August 17, 2015   |   Derrick Broze
August 17, 2015
(ANTIMEDIA) On Friday, August 14, Arizona Senator John McCain was confronted several times by Native activists and elders while visiting the Navajo Nation. McCain and Arizona Governor Doug Ducey were meeting with the Navajo at the Navajo Nation Museum in Window Rock for an event honoring the Navajo Code Talkers of World War 2.
The governor and senator were also meeting with local Navajo officials to discuss their concerns about a new proposal regarding the Little Colorado River rights. Navajo Nation President Russell Begay told the Navajo Times that water was going to be a part of the talks.
“We’re going to talk about it,” he told the Times. “The message we want to convey to Arizona is a discussion. We want to begin dialogue on securing our claim.”
McCain has recently received criticism for his role in passing the Southeast Arizona Land Exchange bill as part of the National Defense Authorization Act of 2015. The law allows for the sale of the Oak Flat campground to international mining company, Rio Tinto. Oak Flat is historically important to the San Carlos Apache. MintPress News recently wrote:
“The Apache Stronghold formed in December in response to a last-minute legislative provision included in the the National Defense Authorization Act of 2015. The provision at issue in the annual Defense Department funding bill grants Resolution Copper Mining, a subsidiary of Australian-English mining giant Rio Tinto, a 2,400-acre land parcel which includes parts of the Tonto National Forest, protected national forest in Arizona where it will create the continent’s largest copper mine.
Some of those lands are considered sacred by multiple Native American communities, including the Oak Flat campground. The area is not recognized as part of the San Carlos Apache Reservation, but it has historically been used by the Apache for trading purposes and spiritual ceremonies.”
While McCain met with Ducey and the Navajo nation, activists with the Apache Stronghold — and other groups and nations — rallied outside the museum, holding signs that read “McCain = Indian Killer” and “McCain’s Not Welcome Here.” Eventually, the activists made their way inside the building, locking arms and chanting, “Water is life!”
Inside the museum, John McCain was rubbing elbows with Navajo leaders and snapping photos with the community. One person decided to take an opportunity to confront John McCain with a message about Oak Flat. That person was Adriano Tsinigine. Tsinigine, a high school senior carrying a “Protect Oak Flat” card, walked up to McCain for a picture. Tsinigine told the Phoenix New Times about his experience:
“‘I pulled out my [Protect] Oak Flat card,’ he says. When McCain noticed it, ‘He took it, looked at it, and threw it back at me. How disrespectful to me and to the Apache people. I fully respect McCain as a veteran . . . and as a POW and for sacrificing [what could have been] his life, but I do not respect him as a U.S. senator. As an elected official, he should listen to all of the voices of people, [even] the people who are protesting against him.’”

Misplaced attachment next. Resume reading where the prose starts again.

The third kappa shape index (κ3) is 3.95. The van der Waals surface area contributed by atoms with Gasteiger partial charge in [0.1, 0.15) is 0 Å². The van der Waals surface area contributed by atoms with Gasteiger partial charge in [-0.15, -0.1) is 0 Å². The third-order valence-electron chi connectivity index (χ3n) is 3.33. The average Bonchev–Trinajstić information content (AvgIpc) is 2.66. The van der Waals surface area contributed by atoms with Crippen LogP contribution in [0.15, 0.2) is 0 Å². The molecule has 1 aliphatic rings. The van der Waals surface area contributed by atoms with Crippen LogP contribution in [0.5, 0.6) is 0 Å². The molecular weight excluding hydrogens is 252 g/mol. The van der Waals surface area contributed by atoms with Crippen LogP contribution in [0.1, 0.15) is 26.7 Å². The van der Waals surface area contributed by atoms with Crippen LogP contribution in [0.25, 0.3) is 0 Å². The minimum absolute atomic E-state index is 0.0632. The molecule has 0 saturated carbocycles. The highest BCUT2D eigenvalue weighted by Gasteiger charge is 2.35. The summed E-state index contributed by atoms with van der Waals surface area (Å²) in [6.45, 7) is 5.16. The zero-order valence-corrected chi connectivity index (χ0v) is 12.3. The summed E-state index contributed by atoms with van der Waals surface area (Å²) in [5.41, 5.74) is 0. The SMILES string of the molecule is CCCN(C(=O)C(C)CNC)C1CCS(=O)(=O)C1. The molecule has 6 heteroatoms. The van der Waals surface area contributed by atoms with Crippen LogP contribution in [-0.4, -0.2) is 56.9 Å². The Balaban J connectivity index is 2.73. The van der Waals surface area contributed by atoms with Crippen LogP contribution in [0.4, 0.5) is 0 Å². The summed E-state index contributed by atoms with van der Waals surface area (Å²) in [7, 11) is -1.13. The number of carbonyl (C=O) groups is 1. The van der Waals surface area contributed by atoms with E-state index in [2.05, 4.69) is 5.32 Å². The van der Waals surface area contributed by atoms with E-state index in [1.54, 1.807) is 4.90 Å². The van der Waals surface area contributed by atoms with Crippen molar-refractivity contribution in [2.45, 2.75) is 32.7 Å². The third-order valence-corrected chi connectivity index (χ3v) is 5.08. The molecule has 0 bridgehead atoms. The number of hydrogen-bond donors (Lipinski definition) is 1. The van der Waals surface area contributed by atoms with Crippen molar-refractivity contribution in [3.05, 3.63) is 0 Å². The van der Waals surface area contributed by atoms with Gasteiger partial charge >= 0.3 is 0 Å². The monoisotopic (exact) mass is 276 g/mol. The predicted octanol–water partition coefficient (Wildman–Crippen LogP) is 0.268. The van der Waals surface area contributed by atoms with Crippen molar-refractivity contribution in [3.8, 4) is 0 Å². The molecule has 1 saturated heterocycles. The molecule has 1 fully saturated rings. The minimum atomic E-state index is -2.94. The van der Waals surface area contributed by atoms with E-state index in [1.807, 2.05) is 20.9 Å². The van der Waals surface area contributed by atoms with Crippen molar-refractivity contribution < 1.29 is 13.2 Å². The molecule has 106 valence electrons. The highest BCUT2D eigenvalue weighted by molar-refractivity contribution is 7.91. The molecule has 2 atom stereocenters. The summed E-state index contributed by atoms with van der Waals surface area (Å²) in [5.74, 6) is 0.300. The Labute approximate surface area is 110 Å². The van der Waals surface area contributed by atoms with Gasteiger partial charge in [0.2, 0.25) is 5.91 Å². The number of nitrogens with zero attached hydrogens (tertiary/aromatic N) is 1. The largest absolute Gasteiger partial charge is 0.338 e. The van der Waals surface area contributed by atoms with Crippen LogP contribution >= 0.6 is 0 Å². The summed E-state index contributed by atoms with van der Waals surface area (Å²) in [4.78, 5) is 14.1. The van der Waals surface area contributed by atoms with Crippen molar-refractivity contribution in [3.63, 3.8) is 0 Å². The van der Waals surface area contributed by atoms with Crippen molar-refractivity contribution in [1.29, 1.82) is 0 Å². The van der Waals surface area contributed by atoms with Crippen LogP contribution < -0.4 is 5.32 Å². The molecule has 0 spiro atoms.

Senator McCain would later be interviewed about the Oak flat controversy. “Historians have attested to the facts that Oak Flat is not anything to do with sacred grounds,” he told 12 News. “Several historians have attested to that. I respect people’s right to disagree.”
As McCain attempted a backdoor exit, the activists chanted in the hallway with their arms linked. Once they noticed McCain’s convoy making an escape, the group began chasing on foot. They were temporarily blocked by law enforcement but eventually made their way out of the building, chasing the cars as they exited the Navajo nation.
Once news reports began circulating that John McCain was chased off Navajo land, the senator’s office released a response to the Phoenix New Times:
“Senator McCain was honored to be invited by the Navajo Nation to meet with tribal and community leaders and to speak at the celebration of the Navajo Code Talkers on Friday. It was a great visit and he received a very warm reception from the Navajo community in Window Rock. He certainly wasn’t ‘chased off’ the reservation – this small group of young protesters had no practical impact on his productive meetings with top tribal leaders on a range of key issues, including the EPA’s recent Gold King Mine spill which threatens to contaminate the Navajo Nation’s water supply.”
Despite the senator’s office denying that the protesters had any “practical impact” on his meeting, it is clear that a new community of Native activists is on the rise. This is only the latest in the reemergence of an active resistance to the colonization of Native peoples and First Nations.
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